Wendell Pierce twice unlucky

Wendell Pierce twice unlucky

The actor’s family home was destroyed by Hurricane Katrina and, 11 years on, his Baton Rouge house has been wrecked by floods
Does bad luck follow American actor Wendell Pierce? Eleven years to the month since Pierce’s family home became one of the thousands ravaged by Hurricane Katrina has again seen disaster strike – this time at his home in Baton Rouge.
Pierce is best known for his roles in HBO dramas, such as cigar-chomping Detective Bunk Moreland in ‘The Wire’, trombonist Antoine Batiste in ‘Treme’, and Michael Davenport in ‘Waiting to Exhale’.
Earlier this year, Pierce spoke about visiting his childhood home after the hurricane and finding “everything was totally destroyed and covered in gray and green”. Pierce – who also starred in the HBO drama ‘Treme, set in post-Katrina New Orleans – has set up a local corporation to rebuild destroyed homes, and started a supermarket business to tackle a lack of access to healthy food in the city.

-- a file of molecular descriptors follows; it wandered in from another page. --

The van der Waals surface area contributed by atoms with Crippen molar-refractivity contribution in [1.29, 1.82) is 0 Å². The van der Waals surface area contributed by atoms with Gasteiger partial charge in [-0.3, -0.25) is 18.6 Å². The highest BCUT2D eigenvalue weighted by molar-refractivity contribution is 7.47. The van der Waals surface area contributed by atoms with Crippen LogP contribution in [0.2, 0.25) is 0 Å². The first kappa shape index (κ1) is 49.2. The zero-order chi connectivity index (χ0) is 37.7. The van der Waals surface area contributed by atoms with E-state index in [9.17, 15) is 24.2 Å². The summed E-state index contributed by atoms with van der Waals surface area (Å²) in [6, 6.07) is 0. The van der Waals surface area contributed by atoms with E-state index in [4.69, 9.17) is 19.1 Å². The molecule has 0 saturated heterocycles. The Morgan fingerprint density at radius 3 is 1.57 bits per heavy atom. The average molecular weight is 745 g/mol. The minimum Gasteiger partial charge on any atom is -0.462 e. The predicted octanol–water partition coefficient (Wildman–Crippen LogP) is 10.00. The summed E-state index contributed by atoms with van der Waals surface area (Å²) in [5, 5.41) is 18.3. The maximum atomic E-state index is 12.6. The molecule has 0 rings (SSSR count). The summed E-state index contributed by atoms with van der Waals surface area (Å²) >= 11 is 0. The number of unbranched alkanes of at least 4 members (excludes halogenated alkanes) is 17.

Now Pierce has been affected again by the latest disaster to hit Louisiana, with his home and neighbourhood underwater after the unexpected flood; 20 000 people have had to be rescued. But while Pierce’s luck may sound bad, it is not unusual.
Many Hurricane Katrina survivors now live in Baton Rouge – which has historically been less susceptible to floods and hurricanes – and have found themselves in the same awful predicament.
Margaret Teague, 61, told a local paper she had only recently moved back to Louisiana after her New Orleans home was destroyed. Now she is once more staying in a temporary shelter. Jeannique Branche, 34, spent years reeling after losing everything in Hurricane Katrina. She thought she was better off after moving to a second-floor apartment in an area, which had never flooded, she told the Times-Picayune. “I felt safe,” she said. “Then I woke up [on] Saturday morning, and everything changed … Now I’ve lost everything again.”
Other Katrina survivors have vowed to help Baton Rouge, to pay back the city for the help they once received. Volunteer Brittani Gillis said she had immediately starting collecting clothes, food and toiletries when she heard about the floods, telling a local paper: “We’ve been through it, and we know what it’s like.”
– theguardian.com

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